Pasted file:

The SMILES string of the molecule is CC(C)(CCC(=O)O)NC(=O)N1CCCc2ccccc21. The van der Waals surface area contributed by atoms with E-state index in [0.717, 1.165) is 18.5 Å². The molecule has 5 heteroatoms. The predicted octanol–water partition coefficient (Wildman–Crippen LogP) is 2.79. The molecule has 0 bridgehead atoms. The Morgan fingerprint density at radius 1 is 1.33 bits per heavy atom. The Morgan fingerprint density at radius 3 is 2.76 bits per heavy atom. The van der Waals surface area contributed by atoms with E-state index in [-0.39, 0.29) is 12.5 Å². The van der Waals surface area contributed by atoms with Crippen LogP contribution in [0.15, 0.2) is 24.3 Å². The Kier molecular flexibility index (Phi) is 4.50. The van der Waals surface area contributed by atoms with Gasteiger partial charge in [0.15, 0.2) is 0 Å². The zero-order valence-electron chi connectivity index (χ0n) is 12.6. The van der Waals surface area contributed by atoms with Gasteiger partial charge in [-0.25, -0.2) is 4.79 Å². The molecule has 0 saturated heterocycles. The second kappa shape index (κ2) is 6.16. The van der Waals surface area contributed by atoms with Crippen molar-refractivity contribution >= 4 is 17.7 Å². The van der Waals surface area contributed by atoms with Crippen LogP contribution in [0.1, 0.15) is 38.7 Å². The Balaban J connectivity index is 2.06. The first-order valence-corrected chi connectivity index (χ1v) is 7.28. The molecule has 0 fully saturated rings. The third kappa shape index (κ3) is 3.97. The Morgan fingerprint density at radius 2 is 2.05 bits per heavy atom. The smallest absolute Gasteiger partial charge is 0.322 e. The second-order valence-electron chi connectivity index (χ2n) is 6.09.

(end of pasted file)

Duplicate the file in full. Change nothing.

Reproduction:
The SMILES string of the molecule is CC(C)(CCC(=O)O)NC(=O)N1CCCc2ccccc21. The van der Waals surface area contributed by atoms with E-state index in [0.717, 1.165) is 18.5 Å². The molecule has 5 heteroatoms. The predicted octanol–water partition coefficient (Wildman–Crippen LogP) is 2.79. The molecule has 0 bridgehead atoms. The Morgan fingerprint density at radius 1 is 1.33 bits per heavy atom. The Morgan fingerprint density at radius 3 is 2.76 bits per heavy atom. The van der Waals surface area contributed by atoms with E-state index in [-0.39, 0.29) is 12.5 Å². The van der Waals surface area contributed by atoms with Crippen LogP contribution in [0.15, 0.2) is 24.3 Å². The Kier molecular flexibility index (Phi) is 4.50. The van der Waals surface area contributed by atoms with Gasteiger partial charge in [0.15, 0.2) is 0 Å². The zero-order valence-electron chi connectivity index (χ0n) is 12.6. The van der Waals surface area contributed by atoms with Gasteiger partial charge in [-0.25, -0.2) is 4.79 Å². The molecule has 0 saturated heterocycles. The second kappa shape index (κ2) is 6.16. The van der Waals surface area contributed by atoms with Crippen molar-refractivity contribution >= 4 is 17.7 Å². The van der Waals surface area contributed by atoms with Crippen LogP contribution in [0.1, 0.15) is 38.7 Å². The Balaban J connectivity index is 2.06. The first-order valence-corrected chi connectivity index (χ1v) is 7.28. The molecule has 0 fully saturated rings. The third kappa shape index (κ3) is 3.97. The Morgan fingerprint density at radius 2 is 2.05 bits per heavy atom. The smallest absolute Gasteiger partial charge is 0.322 e. The second-order valence-electron chi connectivity index (χ2n) is 6.09.